Our first live Trending Questions event in London was the first to shift from the physical to the digital, this outreach into the heart of the City of London hit a mark and is returning this autumn for a follow-up digital event featuring Amy Orr-Ewing, Sam Allberry and David Bennett. Going digital has made our events accessible in a way we never envisioned and, when that vision matches with our partner’s, beautiful things happen. For example, we opened up a series of internal events with Barclays bank’s Christian Forum to our supporters and followers, allowing us to forge connections in areas that often remain discrete in the physical world. The series, which was instigated by Andy Moore, continues this September with Amy Orr-Ewing, as does a similar series with the Ministry of Defence’s Christian Network, for whom Tanya Walker spoke just last month.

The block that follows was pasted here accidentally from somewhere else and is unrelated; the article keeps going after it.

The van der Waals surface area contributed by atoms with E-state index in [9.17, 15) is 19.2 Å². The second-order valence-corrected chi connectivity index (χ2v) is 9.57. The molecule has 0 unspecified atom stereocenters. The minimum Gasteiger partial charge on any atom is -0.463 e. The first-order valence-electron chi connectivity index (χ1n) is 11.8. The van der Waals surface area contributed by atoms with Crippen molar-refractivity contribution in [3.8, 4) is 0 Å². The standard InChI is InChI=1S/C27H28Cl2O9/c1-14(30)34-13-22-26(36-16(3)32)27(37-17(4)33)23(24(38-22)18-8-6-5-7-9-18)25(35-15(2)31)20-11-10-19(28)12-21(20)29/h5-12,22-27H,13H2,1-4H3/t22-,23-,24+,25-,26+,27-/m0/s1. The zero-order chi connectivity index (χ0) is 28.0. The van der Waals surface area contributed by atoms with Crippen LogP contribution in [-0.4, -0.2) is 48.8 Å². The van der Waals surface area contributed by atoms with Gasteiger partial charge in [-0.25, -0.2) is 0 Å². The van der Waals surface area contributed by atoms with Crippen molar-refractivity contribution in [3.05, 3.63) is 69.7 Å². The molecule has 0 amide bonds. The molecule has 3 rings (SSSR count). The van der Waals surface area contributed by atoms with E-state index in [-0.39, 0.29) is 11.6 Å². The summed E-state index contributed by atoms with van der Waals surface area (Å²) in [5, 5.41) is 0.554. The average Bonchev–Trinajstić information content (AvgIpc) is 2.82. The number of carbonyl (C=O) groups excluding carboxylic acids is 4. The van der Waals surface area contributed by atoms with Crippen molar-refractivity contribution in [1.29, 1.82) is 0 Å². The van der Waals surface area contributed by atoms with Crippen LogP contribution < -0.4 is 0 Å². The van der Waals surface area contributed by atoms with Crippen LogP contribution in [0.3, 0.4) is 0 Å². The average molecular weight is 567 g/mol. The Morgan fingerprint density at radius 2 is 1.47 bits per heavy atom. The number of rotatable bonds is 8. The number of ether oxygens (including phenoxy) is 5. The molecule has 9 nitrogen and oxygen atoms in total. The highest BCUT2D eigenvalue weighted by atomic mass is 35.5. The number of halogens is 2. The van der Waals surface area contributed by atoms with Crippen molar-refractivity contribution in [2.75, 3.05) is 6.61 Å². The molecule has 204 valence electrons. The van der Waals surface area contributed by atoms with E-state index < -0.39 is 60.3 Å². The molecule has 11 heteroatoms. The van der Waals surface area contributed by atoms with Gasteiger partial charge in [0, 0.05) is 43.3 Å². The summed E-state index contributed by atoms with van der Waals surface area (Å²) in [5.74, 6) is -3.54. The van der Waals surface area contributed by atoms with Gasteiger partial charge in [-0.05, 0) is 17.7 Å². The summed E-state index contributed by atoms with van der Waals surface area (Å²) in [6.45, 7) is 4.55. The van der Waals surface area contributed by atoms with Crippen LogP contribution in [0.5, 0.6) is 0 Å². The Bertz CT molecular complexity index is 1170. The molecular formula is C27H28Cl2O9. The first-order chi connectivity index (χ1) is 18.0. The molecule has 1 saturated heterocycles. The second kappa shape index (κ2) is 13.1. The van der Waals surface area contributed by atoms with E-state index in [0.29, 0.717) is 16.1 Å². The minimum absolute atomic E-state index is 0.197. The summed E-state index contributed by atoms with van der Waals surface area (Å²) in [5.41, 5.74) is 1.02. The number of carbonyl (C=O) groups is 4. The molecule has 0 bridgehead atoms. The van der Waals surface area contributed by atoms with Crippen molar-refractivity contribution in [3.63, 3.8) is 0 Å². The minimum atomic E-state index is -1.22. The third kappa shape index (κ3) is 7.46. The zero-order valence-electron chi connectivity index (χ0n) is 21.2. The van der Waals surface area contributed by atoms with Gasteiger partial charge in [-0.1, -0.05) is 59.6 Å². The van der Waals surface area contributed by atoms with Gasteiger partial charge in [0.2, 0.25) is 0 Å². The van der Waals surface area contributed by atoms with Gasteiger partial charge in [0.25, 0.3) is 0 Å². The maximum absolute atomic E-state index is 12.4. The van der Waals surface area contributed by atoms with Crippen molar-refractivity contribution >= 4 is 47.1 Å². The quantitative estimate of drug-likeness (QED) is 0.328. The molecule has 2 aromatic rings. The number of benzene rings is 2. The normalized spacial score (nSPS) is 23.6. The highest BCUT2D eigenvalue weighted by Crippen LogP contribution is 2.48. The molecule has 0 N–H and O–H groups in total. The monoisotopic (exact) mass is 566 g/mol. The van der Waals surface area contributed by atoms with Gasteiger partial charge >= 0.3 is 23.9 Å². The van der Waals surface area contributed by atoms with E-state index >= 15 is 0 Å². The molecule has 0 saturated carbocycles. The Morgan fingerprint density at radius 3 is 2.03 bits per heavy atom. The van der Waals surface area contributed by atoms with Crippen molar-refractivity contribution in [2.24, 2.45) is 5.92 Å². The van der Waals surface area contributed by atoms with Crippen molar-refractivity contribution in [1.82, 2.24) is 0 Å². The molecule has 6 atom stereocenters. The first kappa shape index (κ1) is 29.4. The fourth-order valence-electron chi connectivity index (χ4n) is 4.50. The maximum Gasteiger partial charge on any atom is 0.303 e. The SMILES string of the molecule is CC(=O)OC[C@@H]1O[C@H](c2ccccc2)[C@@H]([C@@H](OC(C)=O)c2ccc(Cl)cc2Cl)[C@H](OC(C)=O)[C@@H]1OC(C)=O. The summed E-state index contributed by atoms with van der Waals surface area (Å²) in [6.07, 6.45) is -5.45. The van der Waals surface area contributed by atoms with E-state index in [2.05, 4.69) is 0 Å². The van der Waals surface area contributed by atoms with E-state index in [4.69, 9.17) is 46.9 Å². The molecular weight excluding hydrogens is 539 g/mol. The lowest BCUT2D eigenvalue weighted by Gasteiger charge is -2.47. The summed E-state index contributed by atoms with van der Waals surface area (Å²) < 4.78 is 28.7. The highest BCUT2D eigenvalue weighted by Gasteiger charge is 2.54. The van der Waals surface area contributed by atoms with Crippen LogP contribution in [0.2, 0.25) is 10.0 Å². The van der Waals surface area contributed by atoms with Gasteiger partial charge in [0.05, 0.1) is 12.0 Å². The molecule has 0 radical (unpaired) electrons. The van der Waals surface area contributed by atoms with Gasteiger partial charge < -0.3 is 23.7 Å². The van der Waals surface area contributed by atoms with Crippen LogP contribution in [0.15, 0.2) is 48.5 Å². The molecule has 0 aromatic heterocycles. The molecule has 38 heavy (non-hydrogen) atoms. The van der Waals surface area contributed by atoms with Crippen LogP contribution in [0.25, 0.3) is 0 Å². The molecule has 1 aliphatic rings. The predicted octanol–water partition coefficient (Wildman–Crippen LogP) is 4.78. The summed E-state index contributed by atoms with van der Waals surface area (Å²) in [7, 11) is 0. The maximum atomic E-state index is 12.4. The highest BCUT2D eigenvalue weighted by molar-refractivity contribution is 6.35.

Looking further ahead, Rethink Jesus is taking place in the third week of November. An evangelistic festival, the brainchild of Simon Edwards, that has been two years in the planning and involves partners across London, including the Bible Society, HTB, All Souls Langham, the London Mission Collective and Hillsong UK. RZIM apologists will be speaking every day at events across the capital, talks that will then be streamed live across the globe with the aim to bring the life and ministry of a first-century Middle Eastern carpenter into the hearts and minds of 21st-century sceptics.
The spirit driving Rethink Jesus and all our other outreach events is that the Gospel of Jesus Christ remains as beautiful and as credible as ever. Whilst all around us is shaking and uncertain, we can place our hands in the hands of Jesus and trust him absolutely.